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Stephen Sui Kuan Jr Wang

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BUSINESS
June 29, 1988 | SCOT J. PALTROW, Times Staff Writer
The disclosure Monday of yet another major insider trading scandal raises anew the question of whether Wall Street can really keep a secret. Some academics and law enforcement officials interviewed Tuesday criticized the big Wall Street firms for not doing enough to keep sensitive information from leaking out.
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BUSINESS
July 3, 1990 | From Associated Press
Investors defrauded in a massive 1988 insider trading scheme may be entitled to compensation from $19 million in alleged illegal profit surrendered by one of the defendants, officials said Monday. The Securities and Exchange Commission filed a proposed plan in a New York court for distributing the money allegedly obtained in what at the time was the second-largest insider trading case in U.S. history. In 1988, the SEC accused Fred C. Lee, a Taiwanese national living in Hong Kong, and Stephen K.
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BUSINESS
February 1, 1989 | From Associated Press
A former junior securities analyst convicted of insider trading in a major fraud scandal will pay back more than $127,000 in illegal profits under an agreement approved Tuesday by a federal judge. In addition, a college friend of the 24-year-old trader, Stephen Wang, was accused in U.S. District Court in Manhattan of making $30,000 in profits from illegal information supplied by Wang in a separate scheme. U.S.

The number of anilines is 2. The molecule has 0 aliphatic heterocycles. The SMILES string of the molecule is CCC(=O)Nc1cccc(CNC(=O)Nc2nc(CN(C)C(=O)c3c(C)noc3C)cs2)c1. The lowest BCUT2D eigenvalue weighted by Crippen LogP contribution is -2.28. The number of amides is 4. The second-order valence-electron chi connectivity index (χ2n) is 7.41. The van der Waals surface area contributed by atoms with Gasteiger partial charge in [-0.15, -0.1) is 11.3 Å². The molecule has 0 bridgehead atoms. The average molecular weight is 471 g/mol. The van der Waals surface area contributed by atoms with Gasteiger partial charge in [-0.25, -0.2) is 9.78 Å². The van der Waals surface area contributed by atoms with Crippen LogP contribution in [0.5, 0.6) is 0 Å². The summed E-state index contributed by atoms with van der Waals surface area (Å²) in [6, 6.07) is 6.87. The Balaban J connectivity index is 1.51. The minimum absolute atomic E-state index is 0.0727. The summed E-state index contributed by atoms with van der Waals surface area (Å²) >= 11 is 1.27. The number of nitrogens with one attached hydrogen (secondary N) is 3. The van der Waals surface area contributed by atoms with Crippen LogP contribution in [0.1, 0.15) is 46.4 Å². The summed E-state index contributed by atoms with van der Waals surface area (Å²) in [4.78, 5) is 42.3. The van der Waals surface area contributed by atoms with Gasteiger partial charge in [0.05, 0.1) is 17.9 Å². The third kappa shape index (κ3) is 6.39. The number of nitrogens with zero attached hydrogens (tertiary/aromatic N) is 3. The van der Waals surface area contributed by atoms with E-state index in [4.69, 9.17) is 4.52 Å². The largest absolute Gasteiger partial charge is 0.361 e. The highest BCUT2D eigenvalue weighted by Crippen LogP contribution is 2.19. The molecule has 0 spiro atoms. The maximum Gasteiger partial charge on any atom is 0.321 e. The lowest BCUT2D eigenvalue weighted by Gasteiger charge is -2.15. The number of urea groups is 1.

BUSINESS
June 30, 1988 | Associated Press
The Securities and Exchange Commission has asked the Swiss government for help in investigating an alleged $19-million insider-trading scheme, the chief of the agency told Congress on Wednesday. SEC Chairman David S. Ruder told the Senate Banking Committee's securities subcommittee that his investigators have learned that a Hong Kong businessman accused in the case, Fred C. Lee, traded U.S. securities from Switzerland.
BUSINESS
October 27, 1988 | Associated Press
A rookie Wall Street analyst who once impressed others as an ambitious go-getter received three years imprisonment Wednesday for his role in the nation's second-largest insider trading fraud. "You truly fall into the situation of a person who bites the hand that feeds him," U.S. District Judge Kevin Duffy said, shaking his head as he sentenced Stephen Wang, 24. "You had a brilliant future and you blew it." Wang, who had held a promising junior analyst job at Morgan Stanley & Co.
BUSINESS
September 8, 1988 | SCOT J. PALTROW, Times Staff Writer